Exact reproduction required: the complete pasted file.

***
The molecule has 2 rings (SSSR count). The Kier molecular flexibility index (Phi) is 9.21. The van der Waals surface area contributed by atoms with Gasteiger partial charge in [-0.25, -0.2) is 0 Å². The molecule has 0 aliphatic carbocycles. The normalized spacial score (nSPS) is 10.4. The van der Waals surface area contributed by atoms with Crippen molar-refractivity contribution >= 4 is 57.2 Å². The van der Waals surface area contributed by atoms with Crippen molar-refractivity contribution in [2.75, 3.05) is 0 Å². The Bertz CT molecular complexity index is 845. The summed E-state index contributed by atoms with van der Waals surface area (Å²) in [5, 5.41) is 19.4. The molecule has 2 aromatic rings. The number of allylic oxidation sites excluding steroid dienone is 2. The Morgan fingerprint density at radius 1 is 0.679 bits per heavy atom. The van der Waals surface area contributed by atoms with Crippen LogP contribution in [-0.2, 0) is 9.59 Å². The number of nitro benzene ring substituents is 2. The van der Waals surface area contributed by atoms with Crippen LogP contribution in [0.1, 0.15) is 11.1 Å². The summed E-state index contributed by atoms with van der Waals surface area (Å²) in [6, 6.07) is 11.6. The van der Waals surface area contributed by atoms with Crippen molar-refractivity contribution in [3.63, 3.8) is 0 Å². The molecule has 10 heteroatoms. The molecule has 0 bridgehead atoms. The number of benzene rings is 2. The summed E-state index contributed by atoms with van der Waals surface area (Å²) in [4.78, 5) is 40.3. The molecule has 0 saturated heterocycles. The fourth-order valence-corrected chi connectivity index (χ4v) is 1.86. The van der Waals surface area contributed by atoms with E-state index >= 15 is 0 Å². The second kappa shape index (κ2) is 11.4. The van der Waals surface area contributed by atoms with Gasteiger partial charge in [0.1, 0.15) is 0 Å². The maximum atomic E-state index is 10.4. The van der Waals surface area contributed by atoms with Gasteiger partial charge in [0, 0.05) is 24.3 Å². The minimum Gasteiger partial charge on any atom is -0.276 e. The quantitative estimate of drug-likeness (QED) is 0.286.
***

The molecule has 2 rings (SSSR count). The Kier molecular flexibility index (Phi) is 9.21. The van der Waals surface area contributed by atoms with Gasteiger partial charge in [-0.25, -0.2) is 0 Å². The molecule has 0 aliphatic carbocycles. The normalized spacial score (nSPS) is 10.4. The van der Waals surface area contributed by atoms with Crippen molar-refractivity contribution >= 4 is 57.2 Å². The van der Waals surface area contributed by atoms with Crippen molar-refractivity contribution in [2.75, 3.05) is 0 Å². The Bertz CT molecular complexity index is 845. The summed E-state index contributed by atoms with van der Waals surface area (Å²) in [5, 5.41) is 19.4. The molecule has 2 aromatic rings. The number of allylic oxidation sites excluding steroid dienone is 2. The Morgan fingerprint density at radius 1 is 0.679 bits per heavy atom. The van der Waals surface area contributed by atoms with Crippen LogP contribution in [-0.2, 0) is 9.59 Å². The number of nitro benzene ring substituents is 2. The van der Waals surface area contributed by atoms with Crippen LogP contribution in [0.1, 0.15) is 11.1 Å². The summed E-state index contributed by atoms with van der Waals surface area (Å²) in [6, 6.07) is 11.6. The van der Waals surface area contributed by atoms with Crippen molar-refractivity contribution in [3.63, 3.8) is 0 Å². The molecule has 10 heteroatoms. The molecule has 0 bridgehead atoms. The number of benzene rings is 2. The summed E-state index contributed by atoms with van der Waals surface area (Å²) in [4.78, 5) is 40.3. The molecule has 0 saturated heterocycles. The fourth-order valence-corrected chi connectivity index (χ4v) is 1.86. The van der Waals surface area contributed by atoms with E-state index >= 15 is 0 Å². The second kappa shape index (κ2) is 11.4. The van der Waals surface area contributed by atoms with Gasteiger partial charge in [0.1, 0.15) is 0 Å². The maximum atomic E-state index is 10.4. The van der Waals surface area contributed by atoms with Gasteiger partial charge in [0, 0.05) is 24.3 Å². The minimum Gasteiger partial charge on any atom is -0.276 e. The quantitative estimate of drug-likeness (QED) is 0.286.